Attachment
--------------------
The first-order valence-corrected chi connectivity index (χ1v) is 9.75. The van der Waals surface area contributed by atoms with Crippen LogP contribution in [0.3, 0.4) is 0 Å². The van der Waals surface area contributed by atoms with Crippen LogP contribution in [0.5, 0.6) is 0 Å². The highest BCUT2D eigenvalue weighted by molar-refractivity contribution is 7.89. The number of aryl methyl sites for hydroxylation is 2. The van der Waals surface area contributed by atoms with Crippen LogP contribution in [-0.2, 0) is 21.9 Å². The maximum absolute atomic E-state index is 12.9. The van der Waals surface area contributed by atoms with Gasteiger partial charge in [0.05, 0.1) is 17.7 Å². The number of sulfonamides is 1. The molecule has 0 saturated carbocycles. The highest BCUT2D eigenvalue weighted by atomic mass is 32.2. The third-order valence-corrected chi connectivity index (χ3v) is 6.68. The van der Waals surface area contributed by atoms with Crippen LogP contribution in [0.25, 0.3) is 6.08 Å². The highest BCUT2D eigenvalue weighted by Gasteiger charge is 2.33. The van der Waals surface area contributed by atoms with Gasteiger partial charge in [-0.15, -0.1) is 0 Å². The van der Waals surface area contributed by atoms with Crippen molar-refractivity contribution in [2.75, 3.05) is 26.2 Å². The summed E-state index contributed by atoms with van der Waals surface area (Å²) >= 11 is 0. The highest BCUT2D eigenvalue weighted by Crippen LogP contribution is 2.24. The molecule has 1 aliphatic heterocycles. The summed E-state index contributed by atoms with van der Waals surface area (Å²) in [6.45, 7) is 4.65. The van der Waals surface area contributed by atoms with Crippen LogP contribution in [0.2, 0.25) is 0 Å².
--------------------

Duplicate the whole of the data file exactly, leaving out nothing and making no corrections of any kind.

The first-order valence-corrected chi connectivity index (χ1v) is 9.75. The van der Waals surface area contributed by atoms with Crippen LogP contribution in [0.3, 0.4) is 0 Å². The van der Waals surface area contributed by atoms with Crippen LogP contribution in [0.5, 0.6) is 0 Å². The highest BCUT2D eigenvalue weighted by molar-refractivity contribution is 7.89. The number of aryl methyl sites for hydroxylation is 2. The van der Waals surface area contributed by atoms with Crippen LogP contribution in [-0.2, 0) is 21.9 Å². The maximum absolute atomic E-state index is 12.9. The van der Waals surface area contributed by atoms with Gasteiger partial charge in [0.05, 0.1) is 17.7 Å². The number of sulfonamides is 1. The molecule has 0 saturated carbocycles. The highest BCUT2D eigenvalue weighted by atomic mass is 32.2. The third-order valence-corrected chi connectivity index (χ3v) is 6.68. The van der Waals surface area contributed by atoms with Crippen LogP contribution in [0.25, 0.3) is 6.08 Å². The highest BCUT2D eigenvalue weighted by Gasteiger charge is 2.33. The van der Waals surface area contributed by atoms with Gasteiger partial charge in [-0.15, -0.1) is 0 Å². The van der Waals surface area contributed by atoms with Crippen molar-refractivity contribution in [2.75, 3.05) is 26.2 Å². The summed E-state index contributed by atoms with van der Waals surface area (Å²) >= 11 is 0. The highest BCUT2D eigenvalue weighted by Crippen LogP contribution is 2.24. The molecule has 1 aliphatic heterocycles. The summed E-state index contributed by atoms with van der Waals surface area (Å²) in [6.45, 7) is 4.65. The van der Waals surface area contributed by atoms with Crippen LogP contribution in [0.2, 0.25) is 0 Å².